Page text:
It’s volunteering, but not as we knew it Jim!

I had a lightbulb year when managing Play England’s Exploring Nature Play programme. Yes, that’s right, a lightbulb year rather than a moment.
The project was funded by Natural England to explore ways of engaging children with nature through their freely-chosen play. We worked with three very different adventure playgrounds in Tottenham, London; Shiremoor in North Tyneside and Torbay in Devon to find out what actually worked in practice, could be replicated elsewhere and continue after the project ended.
A relatively minor element of the project was to encourage volunteering, but to our amazement this became a huge part of its success – in a way we could never have predicted. We were thinking inside the playwork box about how to attract, check and vet, train and support volunteer playworkers.
What we discovered was that there was a whole other world of amazing people who didn’t want to be playworkers, but had skills and knowledge they wanted to pass on to children and the people who work with them in play and other projects. They were beekeepers, tree planting experts, allotment holders, green woodworkers and furniture makers, dry stone wall builders, gardeners, organic growers, forest school or bushcraft experts, willow weavers, insect, butterfly, bird and pondlife experts.
A total of 1,470 people helped out in the three areas where we worked. Some were one-offs that we didn’t see again, some helped out seasonally while others turned up every week.

Out of all the amazing stories, here’s just one that illustrates how there can be a true symbiotic relationship between play, environmental and other projects that might not immediately spring to mind.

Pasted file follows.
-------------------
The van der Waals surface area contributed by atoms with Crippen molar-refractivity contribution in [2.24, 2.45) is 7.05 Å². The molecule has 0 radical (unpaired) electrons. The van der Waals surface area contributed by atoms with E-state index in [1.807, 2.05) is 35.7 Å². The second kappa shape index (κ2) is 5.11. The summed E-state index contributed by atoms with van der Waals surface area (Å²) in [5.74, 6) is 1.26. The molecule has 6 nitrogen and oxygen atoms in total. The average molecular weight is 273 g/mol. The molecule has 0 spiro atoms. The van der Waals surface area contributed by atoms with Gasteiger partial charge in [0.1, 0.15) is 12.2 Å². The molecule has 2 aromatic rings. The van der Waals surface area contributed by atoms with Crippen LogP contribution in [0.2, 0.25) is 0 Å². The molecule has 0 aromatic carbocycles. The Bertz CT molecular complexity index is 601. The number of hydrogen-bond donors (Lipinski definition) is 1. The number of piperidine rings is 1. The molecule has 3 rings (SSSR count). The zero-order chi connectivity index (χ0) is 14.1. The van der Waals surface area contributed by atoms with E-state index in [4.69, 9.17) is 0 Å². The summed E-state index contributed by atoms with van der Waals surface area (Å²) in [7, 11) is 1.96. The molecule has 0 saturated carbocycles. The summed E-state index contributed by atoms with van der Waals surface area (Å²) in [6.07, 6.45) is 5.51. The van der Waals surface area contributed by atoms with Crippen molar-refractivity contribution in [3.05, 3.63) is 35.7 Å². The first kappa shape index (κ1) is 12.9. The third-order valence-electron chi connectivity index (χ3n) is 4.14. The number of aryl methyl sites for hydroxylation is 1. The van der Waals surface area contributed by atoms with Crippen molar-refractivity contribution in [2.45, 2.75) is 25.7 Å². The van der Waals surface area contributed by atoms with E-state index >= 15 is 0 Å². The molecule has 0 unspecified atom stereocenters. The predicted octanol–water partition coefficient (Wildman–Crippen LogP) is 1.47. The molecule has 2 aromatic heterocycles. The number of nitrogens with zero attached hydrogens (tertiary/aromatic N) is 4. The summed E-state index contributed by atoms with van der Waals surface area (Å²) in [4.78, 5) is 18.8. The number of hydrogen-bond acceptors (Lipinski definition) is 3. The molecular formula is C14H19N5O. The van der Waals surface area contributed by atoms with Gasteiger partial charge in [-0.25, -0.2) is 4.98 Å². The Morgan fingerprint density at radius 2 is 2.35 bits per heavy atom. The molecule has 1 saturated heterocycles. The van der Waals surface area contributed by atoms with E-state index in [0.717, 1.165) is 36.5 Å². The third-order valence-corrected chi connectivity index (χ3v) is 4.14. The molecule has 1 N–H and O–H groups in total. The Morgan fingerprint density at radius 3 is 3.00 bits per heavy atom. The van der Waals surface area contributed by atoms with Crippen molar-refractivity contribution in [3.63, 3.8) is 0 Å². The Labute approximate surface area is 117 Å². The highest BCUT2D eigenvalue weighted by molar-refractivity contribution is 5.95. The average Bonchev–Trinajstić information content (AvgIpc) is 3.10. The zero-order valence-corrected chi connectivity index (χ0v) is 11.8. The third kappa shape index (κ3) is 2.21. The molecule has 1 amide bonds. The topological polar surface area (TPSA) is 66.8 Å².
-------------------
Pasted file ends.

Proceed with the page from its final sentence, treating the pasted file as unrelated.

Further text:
The Northumbria Dry Stone Walling Association needed a base where their long-standing members could train volunteers and apprentices as well as to “keep their hand in” at doing something they had loved over a lifetime of working in a craft that is still very important to the north eastern rural economy. Shiremoor adventure playground needed a playable boundary enclosing their new wildlife pond, wildflower meadow, willow tunnels and seating areas. The Exploring Nature Play project brought them together, put in some seed funding and helped to fundraise for the stone.
The beautiful 60 metre wall tells a story as it winds its way across the adventure playground. It has a selection of traditional stone and wooden stiles to use as crossing points, bug hotels hidden amongst the stones and mysterious stone animals built into it that children have fun finding and making up stories about. It also contains several time capsules, which the children and young people enjoyed making and burying as a lasting legacy of the Exploring Nature Play project.
Dry stone wall 3 Dry stone wall

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The simple message is that everybody involved needs to have a win win from a volunteering project. Paid staff must not feel threatened; volunteers need to be able to bring their skills and get what they want out of it; and of course the project beneficiaries need something out of it, otherwise why bother?
I was going to mention sustainability until I remembered that the Shiremoor children were given a 100 year money-back guarantee by the chair of the dry stone walling association!